James Werrell

Trying to measure what really makes us happy

If Bernie Sanders doesn’t become president, we could make him our happiness czar – with a research office in Copenhagen.
If Bernie Sanders doesn’t become president, we could make him our happiness czar – with a research office in Copenhagen. AP photos

Maybe Bernie Sanders is right.

The World Happiness Report was released Wednesday, and there at the top of the list was Denmark – happiest place on the planet. The top 10 also included a number of those “socialist” Scandinavian nations Bernie is so fond of – Norway, Finland and Sweden.

Others making the top 10 were Switzerland at No. 2, Iceland, Canada, Netherlands, Australia and New Zealand.

I know you are dying to know where the United States was ranked. Well, we made it to 13th place, a little behind Austria, a little ahead of Costa Rica.

The U.S. has never cracked the top 10, but we apparently are inching up the happiness scale each year. We were 15th last year and 17th in 2013, so we’re making progress.

Other nations, however, had much larger jumps in their happiness rankings. For example, Nicaragua, Sierra Leone and Ecuador all got a lot happier since the last report.

Sadly, Saudi Arabia, Egypt and Greece experienced the biggest drops. It is no surprise that countries at the very bottom of the list this year included Afghanistan and Syria, two nations embroiled in terrible conflict.

The report is compiled by the Sustainable Development Solutions Network (SDSN). The organization uses measures such as nations’ gross domestic product per capita, life expectancy, charitable giving, social support, freedom to make choices and degree of governmental corruption to make its rankings.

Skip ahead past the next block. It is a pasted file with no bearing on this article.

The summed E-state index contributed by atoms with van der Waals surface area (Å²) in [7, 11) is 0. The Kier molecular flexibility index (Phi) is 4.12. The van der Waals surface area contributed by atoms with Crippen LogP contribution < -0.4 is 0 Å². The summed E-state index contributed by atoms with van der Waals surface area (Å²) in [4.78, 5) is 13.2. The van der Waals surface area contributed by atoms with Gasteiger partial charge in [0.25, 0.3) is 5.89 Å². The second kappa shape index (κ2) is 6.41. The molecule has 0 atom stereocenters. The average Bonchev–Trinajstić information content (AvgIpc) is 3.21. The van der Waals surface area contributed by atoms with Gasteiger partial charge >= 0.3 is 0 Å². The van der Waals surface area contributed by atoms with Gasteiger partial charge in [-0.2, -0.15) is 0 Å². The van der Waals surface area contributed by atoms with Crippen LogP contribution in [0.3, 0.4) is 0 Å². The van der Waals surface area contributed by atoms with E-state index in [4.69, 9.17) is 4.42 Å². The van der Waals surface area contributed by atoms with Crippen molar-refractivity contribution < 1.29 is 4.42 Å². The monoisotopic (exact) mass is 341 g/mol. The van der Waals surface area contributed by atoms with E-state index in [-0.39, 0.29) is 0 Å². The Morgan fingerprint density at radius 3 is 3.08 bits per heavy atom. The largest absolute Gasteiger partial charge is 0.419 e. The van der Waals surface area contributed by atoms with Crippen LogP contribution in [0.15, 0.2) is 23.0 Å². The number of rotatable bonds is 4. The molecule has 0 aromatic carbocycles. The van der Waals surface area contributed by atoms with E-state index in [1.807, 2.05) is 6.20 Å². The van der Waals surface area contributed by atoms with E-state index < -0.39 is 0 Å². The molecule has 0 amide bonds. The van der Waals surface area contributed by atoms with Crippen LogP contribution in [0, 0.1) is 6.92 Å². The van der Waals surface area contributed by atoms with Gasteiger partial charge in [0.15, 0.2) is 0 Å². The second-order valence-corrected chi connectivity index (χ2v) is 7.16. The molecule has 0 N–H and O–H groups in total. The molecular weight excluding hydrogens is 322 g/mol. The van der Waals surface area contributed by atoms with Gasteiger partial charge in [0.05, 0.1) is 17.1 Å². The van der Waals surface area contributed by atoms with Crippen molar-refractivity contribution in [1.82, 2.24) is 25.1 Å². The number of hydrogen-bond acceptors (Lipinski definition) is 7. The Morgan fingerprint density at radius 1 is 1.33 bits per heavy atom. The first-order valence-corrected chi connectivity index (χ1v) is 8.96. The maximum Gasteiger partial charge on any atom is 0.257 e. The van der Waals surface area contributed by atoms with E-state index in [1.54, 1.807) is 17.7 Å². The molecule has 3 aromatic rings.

The U.S. was not particularly lacking in any of those categories but lagged enough to fall behind the socialists and even its neighbor to the north (which does, after all, have a universal medical care policy like the one beloved by Bernie).

The SDSN concedes from the get-go that measuring happiness is, unavoidably, a subjective exercise. Different things make different people happy.

But the point of the rankings is to try to find tangible patterns to show that we need more than just financial security to make us happy. Money helps, as the GDP variables indicate, but money isn’t everything.

SDSN, which includes members from government, education and the private sector, was created by the United Nations in 2012 but nonetheless is an independent organization. Members hope nations will begin to consider an array of factors that contribute to overall happiness, not just economic growth.

Some nations have gone so far as to appoint ministers of happiness. I’m not sure exactly what they do, but I bet the job description is interesting.

If Bernie doesn’t become president, we could make him our happiness czar. He could redistribute the wealth of all those millionaires and billionaires in the name of general merriment. It might not make us all happy, but it probably would cheer him up.

Regarding the categories for measuring happiness, however, I’m not sure the SDSN has successfully overcome the subjective nature of the enterprise. I notice, for example, that most of the nations in the top 10 list are cold – in fact, frigid.

I’m not sure summer ever comes to Finland.

Several of these nations also are “lands of the midnight sun,” which means they also are, for at least a few months, the lands of nearly 24-hour-darkness. After a week or two of no sunrise, I would be ready to have myself committed.

I’m not sure that a high rate of charitable giving would make up for weeks on end of cold, darkness and a terrain covered in ice and snow.

This year’s SDSN report was presented during a three-day conference where a number of papers, including one that examines the happiness of parents, were presented. Guess where the conference was held.


Now that tells me something about what really makes people happy. Keep the pasta coming, please.

James Werrell is opinion page editor of The Herald.